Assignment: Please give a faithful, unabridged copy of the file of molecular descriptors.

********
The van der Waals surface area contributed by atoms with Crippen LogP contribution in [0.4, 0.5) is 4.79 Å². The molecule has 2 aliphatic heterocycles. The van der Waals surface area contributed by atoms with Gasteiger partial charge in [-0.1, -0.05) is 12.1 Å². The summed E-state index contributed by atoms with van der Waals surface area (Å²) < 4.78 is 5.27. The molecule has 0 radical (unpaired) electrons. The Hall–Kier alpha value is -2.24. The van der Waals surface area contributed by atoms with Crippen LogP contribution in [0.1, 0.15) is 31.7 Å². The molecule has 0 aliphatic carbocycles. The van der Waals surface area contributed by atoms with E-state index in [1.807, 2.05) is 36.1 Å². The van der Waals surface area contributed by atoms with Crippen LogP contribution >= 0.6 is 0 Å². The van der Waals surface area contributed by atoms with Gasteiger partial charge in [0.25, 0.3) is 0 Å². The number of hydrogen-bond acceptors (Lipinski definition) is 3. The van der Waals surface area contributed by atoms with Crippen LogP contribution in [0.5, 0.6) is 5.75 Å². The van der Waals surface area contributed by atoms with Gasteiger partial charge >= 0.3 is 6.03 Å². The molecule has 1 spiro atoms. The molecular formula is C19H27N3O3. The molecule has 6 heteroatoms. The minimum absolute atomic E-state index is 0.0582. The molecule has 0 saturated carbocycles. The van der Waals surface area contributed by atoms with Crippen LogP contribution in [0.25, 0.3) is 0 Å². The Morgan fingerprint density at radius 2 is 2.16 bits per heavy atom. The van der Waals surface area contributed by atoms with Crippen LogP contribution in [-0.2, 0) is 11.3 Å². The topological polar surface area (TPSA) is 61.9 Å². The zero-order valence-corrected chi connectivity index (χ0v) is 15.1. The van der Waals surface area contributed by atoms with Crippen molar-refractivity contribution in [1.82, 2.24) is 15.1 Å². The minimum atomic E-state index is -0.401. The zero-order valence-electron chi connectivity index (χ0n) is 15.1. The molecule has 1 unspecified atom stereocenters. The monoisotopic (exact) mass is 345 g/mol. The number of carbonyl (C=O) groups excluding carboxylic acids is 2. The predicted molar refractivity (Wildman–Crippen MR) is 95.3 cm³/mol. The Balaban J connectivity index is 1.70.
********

The van der Waals surface area contributed by atoms with Crippen LogP contribution in [0.4, 0.5) is 4.79 Å². The molecule has 2 aliphatic heterocycles. The van der Waals surface area contributed by atoms with Gasteiger partial charge in [-0.1, -0.05) is 12.1 Å². The summed E-state index contributed by atoms with van der Waals surface area (Å²) < 4.78 is 5.27. The molecule has 0 radical (unpaired) electrons. The Hall–Kier alpha value is -2.24. The van der Waals surface area contributed by atoms with Crippen LogP contribution in [0.1, 0.15) is 31.7 Å². The molecule has 0 aliphatic carbocycles. The van der Waals surface area contributed by atoms with E-state index in [1.807, 2.05) is 36.1 Å². The van der Waals surface area contributed by atoms with Crippen LogP contribution >= 0.6 is 0 Å². The van der Waals surface area contributed by atoms with Gasteiger partial charge in [0.25, 0.3) is 0 Å². The number of hydrogen-bond acceptors (Lipinski definition) is 3. The van der Waals surface area contributed by atoms with Crippen LogP contribution in [0.5, 0.6) is 5.75 Å². The van der Waals surface area contributed by atoms with Gasteiger partial charge >= 0.3 is 6.03 Å². The molecule has 1 spiro atoms. The molecular formula is C19H27N3O3. The molecule has 6 heteroatoms. The minimum absolute atomic E-state index is 0.0582. The molecule has 0 saturated carbocycles. The van der Waals surface area contributed by atoms with Crippen LogP contribution in [0.25, 0.3) is 0 Å². The Morgan fingerprint density at radius 2 is 2.16 bits per heavy atom. The van der Waals surface area contributed by atoms with Crippen LogP contribution in [-0.2, 0) is 11.3 Å². The topological polar surface area (TPSA) is 61.9 Å². The zero-order valence-corrected chi connectivity index (χ0v) is 15.1. The van der Waals surface area contributed by atoms with Crippen molar-refractivity contribution in [1.82, 2.24) is 15.1 Å². The minimum atomic E-state index is -0.401. The zero-order valence-electron chi connectivity index (χ0n) is 15.1. The molecule has 1 unspecified atom stereocenters. The monoisotopic (exact) mass is 345 g/mol. The number of carbonyl (C=O) groups excluding carboxylic acids is 2. The predicted molar refractivity (Wildman–Crippen MR) is 95.3 cm³/mol. The Balaban J connectivity index is 1.70.